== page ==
The Spurn area proved the place to be on the East Yorkshire coast, boasting no fewer than four different Greenish, two Blyth's Reed and at least one Marsh Warbler, a couple of Red-backed Shrikes, plus a supporting cast of interesting migrants including Redwing and European Nightjar. Meanwhile, Flamborough didn't fare badly either, with singles of Greenish and Marsh Warbler.

Greenish Warbler, Spurn YWT, East Yorkshire (Jacob Spinks).

Another nightjar came in off the sea at Filey, North Yorkshire, on 12th and bizarrely spent the day roosting on coastal cliffs. A Blyth's Reed Warbler was also there on 13th, while a Marsh Warbler was at Long Nab on 15th. Moving inland, a first-summer female Red-footed Falcon was near Biggin from 15th and the Lesser Yellowlegs remained at Nosterfield LNR.

As many as seven Rosy Starlings were strewn across the county, the most confiding of which was the male at Collingham, West Yorkshire. St Aidan's RSPB scored Red Knot and Little Tern, while there was evidence of a few Common Scoter on the move again.

Red-footed Falcon, Sherburn-in-Elmet, North Yorkshire (Craig Storton).


West Midlands

In Staffordshire, at least two Eurasian Spoonbills were frequenting Uttoxeter Quarry throughout the week and a Western Cattle Egret was at Doxey Marshes from 15-16th. An interesting Acrocephalus was found at Whitemoor Haye on the evening of 14th; either Blyth's Reed or Marsh Warbler. Perhaps no huge surprise given the current influx, but an excellent inland find nonetheless. A Black Tern was at Belvide Reservoir on 13th.

Two Black Terns were at Edgbaston Reservoir, West Midlands on 11th. The drake Long-tailed Duck remained ever faithful to Fens Pool NR throughout the week and a Wood Sandpiper was at the same site on 14th.

Long-tailed Duck, Amblecote, West Midlands (Chris Cook).

The Glossy Ibis remained at Lower Moor, Worcestershire, despite a one-day hiatus on 15th. On 11th, four Black Terns were picked up at Clifton Pits before being noted at Upper Bittell Reservoir later the same morning. A Wood Sandpiper was at Camp Lane Pools on 14th, while an adult Little Tern was at Draycote Water, Warwickshire, on 11th.


East Midlands

In Northamptonshire, a Common Crane flew north over East Hunsbury on 16th. Two Western Cattle Egrets remained at Stanwick GPs throughout and three Black Terns were at Clifford Hill GPs on 13th, with two remaining the following day.

At least one Eurasian Spoonbill was roaming Nottinghamshire during the week, with birds over Holme Pierrepont on 10th and Attenborough NR on 11th. Slaynes Lane, Mission, continues to produce with a pair of Curlew Sandpipers from 10-12th and the summering drake Smew still.

European Honey Buzzard, Welbeck watchpoint, Nottinghamshire (Rob Smith).

An adult Rosy Starling at Lees, Derbyshire, was picked up when a video of a Common Starling flock was uploaded to Twitter. It stayed until 14th but proved elusive. A possible White Stork was picked up distantly from Kings Newton on 10th but there was no further sign. A delightfully showy male Red-necked Phalarope was at Watermead CP, Leicestershire, until 12th and a Little Gull at Stanford Reservoir on 11th.

Red-necked Phalarope, Watermead CP, Leicestershire and Rutland (Ian Bollen).


East of England

Norfolk scored three Rosy Starlings this week, with a bird at Sprowston being the most co-operative. The 'Cley Square' proved busy, with a singing Blyth's Reed Warbler at Wiveton on 10th and a Marsh Warbler at Walsey Hills from 13-16th. Migrants were otherwise limited to a couple of Black Redstarts on the coast.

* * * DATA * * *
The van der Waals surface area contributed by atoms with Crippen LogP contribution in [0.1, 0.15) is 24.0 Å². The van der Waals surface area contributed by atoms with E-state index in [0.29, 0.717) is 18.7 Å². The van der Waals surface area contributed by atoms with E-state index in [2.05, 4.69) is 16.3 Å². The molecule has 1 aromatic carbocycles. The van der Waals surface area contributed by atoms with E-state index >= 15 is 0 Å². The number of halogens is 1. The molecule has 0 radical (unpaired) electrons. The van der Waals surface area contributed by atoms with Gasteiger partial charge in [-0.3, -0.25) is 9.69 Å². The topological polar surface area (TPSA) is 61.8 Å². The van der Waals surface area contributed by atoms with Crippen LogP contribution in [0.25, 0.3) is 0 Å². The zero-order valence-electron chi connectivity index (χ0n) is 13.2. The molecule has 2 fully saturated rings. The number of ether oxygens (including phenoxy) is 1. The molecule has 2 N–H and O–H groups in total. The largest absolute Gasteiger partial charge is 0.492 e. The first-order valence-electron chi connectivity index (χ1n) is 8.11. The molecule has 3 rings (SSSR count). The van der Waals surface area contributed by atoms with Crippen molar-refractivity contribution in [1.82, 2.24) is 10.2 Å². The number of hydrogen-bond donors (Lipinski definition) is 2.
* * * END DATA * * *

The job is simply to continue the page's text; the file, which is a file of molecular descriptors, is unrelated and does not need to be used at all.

Rosy Starling, Sprowston, Norfolk (Jonathan Theobald).

A Black-winged Stilt proved little more than a flyover at Hollesley Marshes RSPB, Suffolk, on 13th, and a Golden Oriole was heard singing there the following day. In fact, it was a fine week along the county's coast: European Bee-eater and Marsh Warbler at Aldeburgh, Black Kite and Marsh Warbler at Minsmere, Red-backed Shrike at Westleton, Marsh Warbler at Southwold and a Red-footed Falcon at North Warren RSPB were all among the highlights. The county's only Rosy Starling was inland at Mendlesham on 13th.

A European Bee-eater flew over Holland Haven, Essex, on 13th, while the Marsh Warbler performed well at South Benfleet throughout. A Spotted Redshank called in at Tyttenhanger GPs, Herts, on 13-14th, while a Northern Fulmar flew over Baldock on 11th. Could this have been the same bird seen at two Cambridgeshire sites the following day, after being first noted at Paxton Pits on 10th?

Also in Cambs, the Red-footed Falcon remained at Fen Drayton GPs to 15th and Grafham Water attracted both Black and Little Terns. Bedfordshire highlights included Wood Sandpiper, Common Quail and a noc-migged Sandwich Tern.


South-East England

Bird of the week came at Beachy Head, East Sussex, on 16th in the shape of a Blyth's Reed Warbler. Singing near Belle Tout Woods throughout the afternoon until after sundown, this third for Sussex was the first twitchable example of the species in the county and represented a smart find. 

Elsewhere in East Sussex, the Black-winged Stilt remained at Rye Harbour, but the Mile Oak Red-footed Falcon wasn’t seen beyond 10th. However, just over the border in West Sussex, the Beeding Hill Red-foot continued to be a reliable presence throughout the week. On 16th, a Eurasian Dotterel was an unseasonal record over the North Wall at Pagham Harbour.

Red-footed Falcon, Beeding Hill, West Sussex (Kevin Campbell).

In Kent, a Rosy Starling was present for two days at Deal from 14th. Two European Bee-eaters were logged – at Faversham on 10th and Sandwich Bay on 13th – and a European Serin was at Hope Point on 13th. South-east Roseate Terns are always of note and one was at Dungeness on 12th, while the curiously continuing Snow Bunting was at Walmer 10th and then Deal from 11-12th. It was a good week for raptors in the county with a notable late arrival of European Honey Buzzards on 13th, with at least seven recorded at coastal sites. No fewer than six locations held Red-footed Falcon, with new individuals at Sandwich Bay on 11th and Westbere GPs on 13th.